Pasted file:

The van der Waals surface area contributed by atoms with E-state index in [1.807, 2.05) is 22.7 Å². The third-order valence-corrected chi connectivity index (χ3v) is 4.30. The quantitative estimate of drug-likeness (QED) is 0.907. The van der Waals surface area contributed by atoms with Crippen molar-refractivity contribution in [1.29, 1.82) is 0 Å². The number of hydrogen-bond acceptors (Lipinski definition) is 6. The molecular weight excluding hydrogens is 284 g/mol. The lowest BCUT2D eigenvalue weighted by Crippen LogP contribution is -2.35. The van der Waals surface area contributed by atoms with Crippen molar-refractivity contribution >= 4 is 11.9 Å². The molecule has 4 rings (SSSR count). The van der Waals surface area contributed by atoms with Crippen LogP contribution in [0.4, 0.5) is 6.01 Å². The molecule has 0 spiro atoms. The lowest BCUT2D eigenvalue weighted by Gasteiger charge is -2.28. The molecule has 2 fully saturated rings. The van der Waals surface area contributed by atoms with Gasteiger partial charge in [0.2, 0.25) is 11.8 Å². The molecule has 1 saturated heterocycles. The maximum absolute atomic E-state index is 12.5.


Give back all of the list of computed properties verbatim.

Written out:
The van der Waals surface area contributed by atoms with E-state index in [1.807, 2.05) is 22.7 Å². The third-order valence-corrected chi connectivity index (χ3v) is 4.30. The quantitative estimate of drug-likeness (QED) is 0.907. The van der Waals surface area contributed by atoms with Crippen molar-refractivity contribution in [1.29, 1.82) is 0 Å². The number of hydrogen-bond acceptors (Lipinski definition) is 6. The molecular weight excluding hydrogens is 284 g/mol. The lowest BCUT2D eigenvalue weighted by Crippen LogP contribution is -2.35. The van der Waals surface area contributed by atoms with Crippen molar-refractivity contribution >= 4 is 11.9 Å². The molecule has 4 rings (SSSR count). The van der Waals surface area contributed by atoms with Crippen LogP contribution in [0.4, 0.5) is 6.01 Å². The molecule has 0 spiro atoms. The lowest BCUT2D eigenvalue weighted by Gasteiger charge is -2.28. The molecule has 2 fully saturated rings. The van der Waals surface area contributed by atoms with Gasteiger partial charge in [0.2, 0.25) is 11.8 Å². The molecule has 1 saturated heterocycles. The maximum absolute atomic E-state index is 12.5.